First, visit your library. Ask the reference librarian for all the books on agents, including the Annotated Book of Agents. From this book I chose 20 agents to query, then sent a proposal if desired. I only sent my query I edited at least 12 times. I chose agents who did not have a huge client load (over 30), and who wanted the kind of book I was writing. I sent out 10 queries at a time. Out of ten, three agents requested a proposal. This was before the Internet. Now, your proposal need be only two pages. Be sure to edit it at least 15 times too.

Second, attend several writing conferences. Take the name, fax numbers and emails of every agent/publisher who fits your book category. Meet the agent face to face. Sign up for several agents' critiques for an extra fee of $30 or so.

Third, visit your book store and library. Go to the section where you book would be. Notice the inscriptions under Acknowledgments. Notice words like "I couldn't have done this without this agent!" Contact those agents with a query.

Fourth, after talking to a potential agent you can fax your one-page proposal to them. Call your potential agent to see how he wants the information presented.

Tip: Before you send it out! Your query and book proposal must be much better than your book. Be sure to get at least ten peer edits, then have a professional editor or book coach line edit it. You must show your marketing savvy too. Agents and Publishers can help you market your book, but only for a few months. Marketing is always up to the author.

Book Coaching Marathon A Big Success

Twenty-year book coach Judy Cullins' first marathon on November 28 from 7-9PM was filled to capacity. "I gave it because so many people don't know how coaching works, how it helps move the writer so much faster to his or her goal. Others may want one, but think they can't afford it. It was a huge success." Each person will bring three or more burning questions they wanted answered&emdash;which way to publish, how to get started, how to focus, what makes a marketable book, is my book significant, how shall I market it, what about eBooks and the Internet? If you missed this one, look for my next marathon in March 2001.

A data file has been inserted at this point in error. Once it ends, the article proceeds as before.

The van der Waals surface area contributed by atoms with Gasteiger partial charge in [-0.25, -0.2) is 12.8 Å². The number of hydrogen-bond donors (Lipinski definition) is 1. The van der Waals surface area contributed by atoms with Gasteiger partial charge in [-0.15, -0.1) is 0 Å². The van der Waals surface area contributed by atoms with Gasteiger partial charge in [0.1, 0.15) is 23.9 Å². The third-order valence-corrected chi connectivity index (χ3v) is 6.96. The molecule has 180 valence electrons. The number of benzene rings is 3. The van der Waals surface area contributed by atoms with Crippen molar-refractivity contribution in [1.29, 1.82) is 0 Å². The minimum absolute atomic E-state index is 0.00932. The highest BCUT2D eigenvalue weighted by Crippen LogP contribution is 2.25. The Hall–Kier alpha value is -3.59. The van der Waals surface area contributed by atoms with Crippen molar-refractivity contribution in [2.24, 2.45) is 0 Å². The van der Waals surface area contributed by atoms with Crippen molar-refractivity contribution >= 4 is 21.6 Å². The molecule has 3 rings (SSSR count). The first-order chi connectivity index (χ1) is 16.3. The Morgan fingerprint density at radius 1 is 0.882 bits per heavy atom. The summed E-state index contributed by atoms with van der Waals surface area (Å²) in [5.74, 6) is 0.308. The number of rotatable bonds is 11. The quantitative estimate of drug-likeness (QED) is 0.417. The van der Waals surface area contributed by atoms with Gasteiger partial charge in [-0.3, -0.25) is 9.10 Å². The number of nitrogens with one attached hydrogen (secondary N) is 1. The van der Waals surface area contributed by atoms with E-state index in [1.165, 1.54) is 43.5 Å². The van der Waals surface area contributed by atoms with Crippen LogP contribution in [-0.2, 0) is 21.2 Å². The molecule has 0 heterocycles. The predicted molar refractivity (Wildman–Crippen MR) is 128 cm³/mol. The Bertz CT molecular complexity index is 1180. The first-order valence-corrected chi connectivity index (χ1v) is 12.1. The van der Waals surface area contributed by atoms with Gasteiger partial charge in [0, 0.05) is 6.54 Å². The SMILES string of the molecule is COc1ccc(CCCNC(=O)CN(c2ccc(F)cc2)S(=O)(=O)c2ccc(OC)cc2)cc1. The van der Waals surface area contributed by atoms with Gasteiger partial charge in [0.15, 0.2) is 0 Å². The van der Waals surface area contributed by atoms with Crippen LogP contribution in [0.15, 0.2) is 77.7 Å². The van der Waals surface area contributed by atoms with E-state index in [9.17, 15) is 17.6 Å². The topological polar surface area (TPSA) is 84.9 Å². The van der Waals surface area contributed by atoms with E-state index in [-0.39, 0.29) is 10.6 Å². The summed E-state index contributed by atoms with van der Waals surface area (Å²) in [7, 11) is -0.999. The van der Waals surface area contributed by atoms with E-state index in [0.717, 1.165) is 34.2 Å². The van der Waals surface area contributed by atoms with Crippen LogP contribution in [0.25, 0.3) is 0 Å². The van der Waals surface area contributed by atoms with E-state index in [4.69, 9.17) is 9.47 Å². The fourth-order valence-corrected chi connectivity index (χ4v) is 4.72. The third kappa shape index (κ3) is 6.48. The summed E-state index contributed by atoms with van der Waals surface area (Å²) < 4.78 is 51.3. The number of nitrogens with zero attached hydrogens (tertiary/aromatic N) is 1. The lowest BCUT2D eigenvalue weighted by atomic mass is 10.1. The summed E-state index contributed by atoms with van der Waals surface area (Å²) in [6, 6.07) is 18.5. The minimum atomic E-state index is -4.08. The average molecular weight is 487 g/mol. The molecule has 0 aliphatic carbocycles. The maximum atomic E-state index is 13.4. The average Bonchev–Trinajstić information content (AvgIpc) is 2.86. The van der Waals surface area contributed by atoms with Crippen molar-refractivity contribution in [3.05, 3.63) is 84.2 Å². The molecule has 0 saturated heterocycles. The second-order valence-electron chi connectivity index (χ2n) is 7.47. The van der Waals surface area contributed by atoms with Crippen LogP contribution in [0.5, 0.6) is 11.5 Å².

The Book Coach's Corner

While many books have been written on the query letter and book proposal, my up-to-the-minute research with agents and successful authors tell me the query and book proposal have changed immensely in just the past year. Before you send them out, book a session from a qualified coach!


How To Write and Sell Your First Book Fast

8450 La Mesa Blvd. (Senior Center)
T January 9-March 20
Fee: $4 for all sessions

Life 101/Conquering Clutter/Memory/Money/Vision and more.

8450 La Mesa Blvd. (Senior Center)
TH January 11-March 22
Fee: $4 for all sessions

Creative Writing

8450 La Mesa Blvd. (Senior Center)
TH January 11-March 22
1:15PM-4:15PMFee: $4 for all sessions

Teleclass: How To Write Your Book Fast

Register at, (877)773-2800
February 21, 2001
5PM-6PM Pacific Time
Fee: $25


Authors, speakers, and coaches need a Web site.

If you want an excellent Web master, contact Leva Duell at If you're not quite ready, take her $39.00 seminar sponsored by the Learning Annex called How To Design A User-Friendly Web Site. See her Web site for the current schedule. Leva says "Forget fancy bells and whistles, focus on creating a Web site that generates sales." Create fast-loading, easy-to-read-and-navigate, interactive Web pages. Get visitors to click on your links. Make it easy for them to buy from you. Numerous handouts! Bring your questions, ideas, and rough drafts. Call 760/944-7970 for more information or call The Annex at 619/544-9700 for course 1748.


About the author

Judy Cullins, M.A. has written and sold over 20 self-help and writing books. Her 20 years of experience as a teacher, speaker, coach, and columnist give Judy the expertise to help writers with their next step in book writing, publishing, or promoting.

Copyright 2000. This content may be forward in full with author's name and contact numbers.


Please send your comments about this Ezine to [email protected]


"Any Journey is Easier With A Partner"
Judy Cullins, M.A.

Ten Coaching Clients Published with me in 1999!